Nine drug traffickers met their families for what could be the final time at an Indonesian maximum security prison on Tuesday, after Jakarta rejected international pleas for clemency and ordered their executions to proceed, possibly within hours.
The death penalties imposed on eight foreigners and an Indonesian have been condemned by the United Nations, and strained ties between neighbors Australia and Indonesia.
Security at the prison was heightened and religious counselors, doctors and the firing squad were alerted to start final preparations for the execution of the four Nigerians, two Australians, an Indonesian, a Brazilian and a Filipina.
"We\’re hoping for a miracle," Marites Veloso, the sister of death-row inmate Mary Jane Veloso of the Philippines, told
reporters as she entered the prison for a final visit.
A dozen ambulances, some carrying white satin-covered coffins, arrived at the Nusakambangan prison island in central Java, where the nine are expected to be executed as early as Tuesday night.
In chaotic scenes outside the jail, Australian family members, some weeping, arrived early to offer their final goodbyes to Myuran Sukumaran and Andrew Chan. One family member collapsed and was carried through the crowd. The convicts will no longer be able to receive visitors from 2 p.m. local time (0700 GMT) on Tuesday.
Authorities on Monday granted Chan\’s last wish, which was to marry his Indonesian girlfriend Febyanti. A small group of family and friends attended the ceremony in his prison cell.
Rebuffing last-minute appeals from Australia and the Philippines to spare their nationals, Attorney General H.M. Prasetyo told Reuters late on Monday that the nine had been given notice and had been placed in isolation cells.
Australian Foreign Minister Julie Bishop said she had received a letter from her Indonesian counterpart that gave no indication President Joko Widodo would change his mind and grant the clemency requested by Australia.
Indonesia\’s neighbor has been pursuing an eleventh-hour campaign to save the lives of Sukumaran and Chan, who were arrested in 2005 as the ringleaders of a plot to smuggle heroin out of Indonesia.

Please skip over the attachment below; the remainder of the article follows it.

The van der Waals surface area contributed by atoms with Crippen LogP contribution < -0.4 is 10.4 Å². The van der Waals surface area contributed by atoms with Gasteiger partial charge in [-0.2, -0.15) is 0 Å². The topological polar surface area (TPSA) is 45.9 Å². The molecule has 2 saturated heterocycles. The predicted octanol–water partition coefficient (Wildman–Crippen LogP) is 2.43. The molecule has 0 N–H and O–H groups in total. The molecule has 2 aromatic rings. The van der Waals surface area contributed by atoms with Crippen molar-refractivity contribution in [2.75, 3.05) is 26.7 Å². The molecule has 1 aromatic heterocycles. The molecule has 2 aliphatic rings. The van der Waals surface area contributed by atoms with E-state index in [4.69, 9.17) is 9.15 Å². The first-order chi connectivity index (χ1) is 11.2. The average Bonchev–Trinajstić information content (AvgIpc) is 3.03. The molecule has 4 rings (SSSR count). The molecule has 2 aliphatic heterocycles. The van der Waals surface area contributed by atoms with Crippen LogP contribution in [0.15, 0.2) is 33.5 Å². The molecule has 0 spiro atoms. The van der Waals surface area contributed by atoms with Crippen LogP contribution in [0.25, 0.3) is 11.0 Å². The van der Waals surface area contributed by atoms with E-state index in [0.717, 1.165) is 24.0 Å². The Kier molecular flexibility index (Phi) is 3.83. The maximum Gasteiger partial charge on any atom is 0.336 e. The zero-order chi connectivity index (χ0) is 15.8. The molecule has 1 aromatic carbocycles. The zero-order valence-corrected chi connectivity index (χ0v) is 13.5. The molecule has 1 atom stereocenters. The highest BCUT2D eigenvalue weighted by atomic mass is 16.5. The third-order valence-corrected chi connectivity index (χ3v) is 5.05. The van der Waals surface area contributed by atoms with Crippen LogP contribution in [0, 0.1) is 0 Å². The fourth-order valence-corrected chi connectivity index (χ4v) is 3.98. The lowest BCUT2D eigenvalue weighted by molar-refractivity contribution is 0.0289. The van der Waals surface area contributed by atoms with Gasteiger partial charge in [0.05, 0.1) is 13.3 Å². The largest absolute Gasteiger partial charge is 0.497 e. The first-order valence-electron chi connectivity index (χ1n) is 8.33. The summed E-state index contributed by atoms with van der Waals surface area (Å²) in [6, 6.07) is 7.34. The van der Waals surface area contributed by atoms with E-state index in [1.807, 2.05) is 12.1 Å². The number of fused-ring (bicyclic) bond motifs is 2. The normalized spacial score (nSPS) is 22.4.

The pending executions have strained Indonesia\’s relations with Australia, Nigeria and Brazil, which will likely worsen after the death sentences are carried out.
Adding to the tensions, a religious counselor who has known the Australian men for years said he was refused permission on Tuesday to visit the pair in their final hours.
Australia-Indonesia relations have been tested in recent years by disputes over people smuggling and spying. In late 2013 Indonesia recalled its envoy and froze military and intelligence cooperation over reports that Canberra had spied on top Indonesian officials, including the former president\’s wife.
"We don\’t want to make enemies with any country, but we are fighting narcotics whose impacts are horrific, especially in Indonesia," Prasetyo said.
Filipino boxing superstar Manny Pacquiao, who is in the United States for a title fight, made a televised appeal to Widodo on behalf of his countrywoman, Veloso: "I am begging and knocking on your kind heart that your Excellency will grant executive clemency to her."
Dozens of protesters, mostly Philippine and Indonesian migrant workers, gathered at the Indonesian Consulate in Hong Kong on Tuesday to protest against the imminent execution of Veloso, who maintains she was an unwitting mule for the heroin that was found in the lining of her suitcase.
A group of Australian celebrities, including Oscar winner Geoffrey Rush, made a video titled "Save our boys, Mr. Abbott", urging Australian Prime Minister Tony Abbott to dash to Jakarta on a mercy mission for Sukumaran and Chan.
Indonesia has harsh punishments for drug crimes and resumed executions in 2013 after a five-year gap. Six have been executed so far this year.
This round of simultaneous executions have been delayed for weeks due to a series of last-minute legal challenges. The Constitutional Court on Monday agreed to hear a final challenge by the Australian pair, but the government said the executions would not be delayed any longer.
"Something we want to revise now are the legal reviews because these reviews have no time limit," Prasetyo said. "We will recommend a time limit. There will be legal certainty."
Widodo\’s steadfastness on the executions, which has strong public support at home, stands in contrast to a series of policy flip-flops since he took office six months ago. Palace insiders and government officials portray him as sometimes out of his depth and struggling to get around entrenched vested interests.